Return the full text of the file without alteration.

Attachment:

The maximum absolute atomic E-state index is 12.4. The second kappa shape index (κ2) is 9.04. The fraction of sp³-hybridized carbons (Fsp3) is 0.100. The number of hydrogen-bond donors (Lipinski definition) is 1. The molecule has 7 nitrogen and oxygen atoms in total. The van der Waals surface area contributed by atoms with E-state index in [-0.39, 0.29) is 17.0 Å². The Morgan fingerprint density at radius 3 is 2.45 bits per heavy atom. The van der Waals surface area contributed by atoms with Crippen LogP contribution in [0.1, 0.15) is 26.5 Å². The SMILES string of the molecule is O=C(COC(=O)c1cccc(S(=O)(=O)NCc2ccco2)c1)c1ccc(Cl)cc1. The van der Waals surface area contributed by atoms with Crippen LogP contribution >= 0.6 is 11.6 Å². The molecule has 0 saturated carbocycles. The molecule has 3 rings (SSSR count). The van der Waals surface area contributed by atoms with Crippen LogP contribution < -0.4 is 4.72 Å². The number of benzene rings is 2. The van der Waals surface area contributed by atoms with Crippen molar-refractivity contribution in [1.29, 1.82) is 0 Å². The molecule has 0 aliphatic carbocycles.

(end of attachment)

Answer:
The maximum absolute atomic E-state index is 12.4. The second kappa shape index (κ2) is 9.04. The fraction of sp³-hybridized carbons (Fsp3) is 0.100. The number of hydrogen-bond donors (Lipinski definition) is 1. The molecule has 7 nitrogen and oxygen atoms in total. The van der Waals surface area contributed by atoms with E-state index in [-0.39, 0.29) is 17.0 Å². The Morgan fingerprint density at radius 3 is 2.45 bits per heavy atom. The van der Waals surface area contributed by atoms with Crippen LogP contribution in [0.1, 0.15) is 26.5 Å². The SMILES string of the molecule is O=C(COC(=O)c1cccc(S(=O)(=O)NCc2ccco2)c1)c1ccc(Cl)cc1. The van der Waals surface area contributed by atoms with Crippen LogP contribution >= 0.6 is 11.6 Å². The molecule has 0 saturated carbocycles. The molecule has 3 rings (SSSR count). The van der Waals surface area contributed by atoms with Crippen LogP contribution < -0.4 is 4.72 Å². The number of benzene rings is 2. The van der Waals surface area contributed by atoms with Crippen molar-refractivity contribution in [1.29, 1.82) is 0 Å². The molecule has 0 aliphatic carbocycles.